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ABOUT THIS SITE
“Faces” in the Piney Woods: Traditions of Turpentining in South Georgia (© 2004 Valdosta State University) is an oral history project of the South Georgia Folklife Project at Valdosta State University. It is developed from the perspective of the field of folklore and focuses on the occupational folklife of South Georgia turpentine workers. For much of the past century, Georgia was the nation’s leading producer of gum naval stores, or the industry of extracting products such as turpentine and rosin from living pine trees. The last bucket of gum for commercial turpentine was dipped by Major Phillips in the summer of 2001 in Treutlen County, Georgia. The end of domestic turpentining in the U.S. inspired the project team to interview former turpentine workers about their lives and traditions. The work of gathering and processing the raw gum was done chiefly by African American men, although countless European American small gum farmers turpentined on their own land or on land leased from others. These workers developed specialized knowledge, terminology, customs, and lore which folklorists call “occupational folklife.” This site contains information gathered from 1998-2004 through background research, photographs, video, and oral interviews. It includes information on work in the woods and life in the turpentine camps told as told by those who lived it.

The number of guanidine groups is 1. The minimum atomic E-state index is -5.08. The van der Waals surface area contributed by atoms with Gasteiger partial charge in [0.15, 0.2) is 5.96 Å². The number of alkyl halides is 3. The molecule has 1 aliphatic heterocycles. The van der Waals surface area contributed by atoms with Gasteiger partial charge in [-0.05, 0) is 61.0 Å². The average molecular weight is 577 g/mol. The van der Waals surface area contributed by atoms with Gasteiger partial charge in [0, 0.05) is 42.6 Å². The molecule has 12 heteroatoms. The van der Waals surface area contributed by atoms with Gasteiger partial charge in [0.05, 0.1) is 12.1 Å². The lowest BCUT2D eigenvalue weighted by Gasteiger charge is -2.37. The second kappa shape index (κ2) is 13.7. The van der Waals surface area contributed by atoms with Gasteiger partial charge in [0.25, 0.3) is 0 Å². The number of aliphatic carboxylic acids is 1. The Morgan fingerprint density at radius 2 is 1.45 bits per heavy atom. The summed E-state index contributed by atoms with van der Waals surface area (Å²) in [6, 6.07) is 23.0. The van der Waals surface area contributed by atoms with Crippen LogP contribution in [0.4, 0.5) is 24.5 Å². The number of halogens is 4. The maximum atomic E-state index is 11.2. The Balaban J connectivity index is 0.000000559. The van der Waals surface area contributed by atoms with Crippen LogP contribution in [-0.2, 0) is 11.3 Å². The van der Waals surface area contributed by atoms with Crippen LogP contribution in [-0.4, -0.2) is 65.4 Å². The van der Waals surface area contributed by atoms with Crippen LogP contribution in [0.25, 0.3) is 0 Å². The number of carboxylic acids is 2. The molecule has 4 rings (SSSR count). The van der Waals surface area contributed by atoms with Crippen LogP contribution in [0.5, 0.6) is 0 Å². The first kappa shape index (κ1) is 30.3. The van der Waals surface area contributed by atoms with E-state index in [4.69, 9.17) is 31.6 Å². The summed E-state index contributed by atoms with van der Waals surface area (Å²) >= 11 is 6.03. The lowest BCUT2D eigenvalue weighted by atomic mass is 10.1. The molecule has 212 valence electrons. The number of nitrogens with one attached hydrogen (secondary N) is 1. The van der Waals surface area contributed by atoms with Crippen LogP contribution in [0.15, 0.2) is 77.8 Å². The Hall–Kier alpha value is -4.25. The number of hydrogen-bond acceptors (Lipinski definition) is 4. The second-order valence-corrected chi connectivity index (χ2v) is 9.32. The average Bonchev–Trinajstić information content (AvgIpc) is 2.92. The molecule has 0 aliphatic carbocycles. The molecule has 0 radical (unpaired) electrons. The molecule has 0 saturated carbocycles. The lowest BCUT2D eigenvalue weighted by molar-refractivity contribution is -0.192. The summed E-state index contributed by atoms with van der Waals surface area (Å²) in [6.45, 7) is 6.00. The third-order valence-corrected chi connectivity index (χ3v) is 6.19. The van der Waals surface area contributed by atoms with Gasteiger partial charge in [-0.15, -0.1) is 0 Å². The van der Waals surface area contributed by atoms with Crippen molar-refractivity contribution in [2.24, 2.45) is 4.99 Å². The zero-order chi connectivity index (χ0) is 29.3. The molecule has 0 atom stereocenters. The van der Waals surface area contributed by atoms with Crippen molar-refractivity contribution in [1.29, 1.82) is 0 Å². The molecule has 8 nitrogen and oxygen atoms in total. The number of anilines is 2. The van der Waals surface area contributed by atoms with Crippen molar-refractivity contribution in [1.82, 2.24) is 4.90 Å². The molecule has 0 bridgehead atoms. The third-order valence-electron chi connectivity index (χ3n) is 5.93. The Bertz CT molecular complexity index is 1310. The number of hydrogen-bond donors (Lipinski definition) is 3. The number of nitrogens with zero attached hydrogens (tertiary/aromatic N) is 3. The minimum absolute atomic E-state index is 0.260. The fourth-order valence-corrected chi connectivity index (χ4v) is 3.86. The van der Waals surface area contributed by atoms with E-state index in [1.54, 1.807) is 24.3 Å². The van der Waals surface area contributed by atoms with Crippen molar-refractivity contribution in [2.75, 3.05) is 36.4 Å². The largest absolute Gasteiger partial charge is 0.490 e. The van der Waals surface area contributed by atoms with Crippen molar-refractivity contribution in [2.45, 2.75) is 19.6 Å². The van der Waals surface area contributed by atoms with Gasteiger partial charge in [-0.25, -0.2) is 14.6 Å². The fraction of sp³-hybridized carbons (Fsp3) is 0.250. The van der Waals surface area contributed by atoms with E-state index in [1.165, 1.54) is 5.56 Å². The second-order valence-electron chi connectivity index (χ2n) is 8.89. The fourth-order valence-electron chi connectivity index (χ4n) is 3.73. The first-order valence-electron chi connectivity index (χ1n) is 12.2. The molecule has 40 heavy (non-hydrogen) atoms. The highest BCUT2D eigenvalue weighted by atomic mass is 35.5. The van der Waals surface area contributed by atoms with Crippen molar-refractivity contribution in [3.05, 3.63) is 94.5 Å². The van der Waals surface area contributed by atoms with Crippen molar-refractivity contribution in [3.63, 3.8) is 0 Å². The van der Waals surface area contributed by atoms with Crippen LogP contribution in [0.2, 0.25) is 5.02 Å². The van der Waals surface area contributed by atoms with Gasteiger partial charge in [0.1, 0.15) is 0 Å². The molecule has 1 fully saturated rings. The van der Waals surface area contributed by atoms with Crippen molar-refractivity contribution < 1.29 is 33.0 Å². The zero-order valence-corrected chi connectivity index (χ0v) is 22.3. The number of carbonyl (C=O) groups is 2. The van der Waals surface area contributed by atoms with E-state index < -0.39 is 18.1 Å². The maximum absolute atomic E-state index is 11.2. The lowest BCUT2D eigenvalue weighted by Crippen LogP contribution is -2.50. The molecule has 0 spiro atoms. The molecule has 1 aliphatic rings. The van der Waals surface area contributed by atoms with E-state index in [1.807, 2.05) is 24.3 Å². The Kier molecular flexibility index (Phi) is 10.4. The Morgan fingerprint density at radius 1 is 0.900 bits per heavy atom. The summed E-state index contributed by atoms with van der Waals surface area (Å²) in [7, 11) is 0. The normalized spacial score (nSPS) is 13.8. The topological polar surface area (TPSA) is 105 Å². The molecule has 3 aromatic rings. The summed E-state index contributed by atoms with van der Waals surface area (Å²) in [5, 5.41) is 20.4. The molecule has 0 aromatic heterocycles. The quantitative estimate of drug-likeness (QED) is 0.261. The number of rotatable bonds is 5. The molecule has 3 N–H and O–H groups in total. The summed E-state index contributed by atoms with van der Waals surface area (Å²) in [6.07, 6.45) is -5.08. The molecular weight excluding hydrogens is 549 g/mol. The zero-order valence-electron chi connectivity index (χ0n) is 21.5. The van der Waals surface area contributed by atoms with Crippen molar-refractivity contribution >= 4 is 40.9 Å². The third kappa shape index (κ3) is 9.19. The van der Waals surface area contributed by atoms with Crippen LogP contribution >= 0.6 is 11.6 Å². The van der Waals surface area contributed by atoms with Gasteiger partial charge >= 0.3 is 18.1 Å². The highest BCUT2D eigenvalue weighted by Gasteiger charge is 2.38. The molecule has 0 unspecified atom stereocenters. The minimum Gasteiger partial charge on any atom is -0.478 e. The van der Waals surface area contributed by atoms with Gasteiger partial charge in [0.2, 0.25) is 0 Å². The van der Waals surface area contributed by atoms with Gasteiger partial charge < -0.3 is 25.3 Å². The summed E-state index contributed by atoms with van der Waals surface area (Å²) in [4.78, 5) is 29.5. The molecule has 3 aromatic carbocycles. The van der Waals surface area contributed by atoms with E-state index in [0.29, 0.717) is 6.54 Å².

This project is supported in part by an award from the National Endowment for the Arts Folk and Traditional Arts Infrastructure Initiative and from the Georgia Council for the Arts through the Appropriations from the Georgia General Assembly. The Council is a Partner Agency of the National Endowment for the Arts. Additional funding has been provided by Valdosta State University.
Faces of the Piney Woods was developed by the South Georgia Folklife Project at Valdosta State University. Team members include Dr. Laurie Sommers, project director; fieldworkers Tim Prizer and LeRoy Henderson; videographer Bill Muntz; and web designer Paul Flowers. Project director Sommers is responsible for the content of this site. Director of the South Georgia Folklife Project at Valdosta State University, she holds a PhD in Folklore from Indiana University and has over 20 years experience in field research and public programming in folklore and ethnomusicology, focusing on regional cultures in the United States. She began work on the occupational folklife of turpentiners in 1998, forming the basis for the current project.
Project Contact Information:
Dr. Laurie Sommers
South Georgia Folklife Project
Valdosta State University
1500 N. Patterson Street
Valdosta, Georgia 31698
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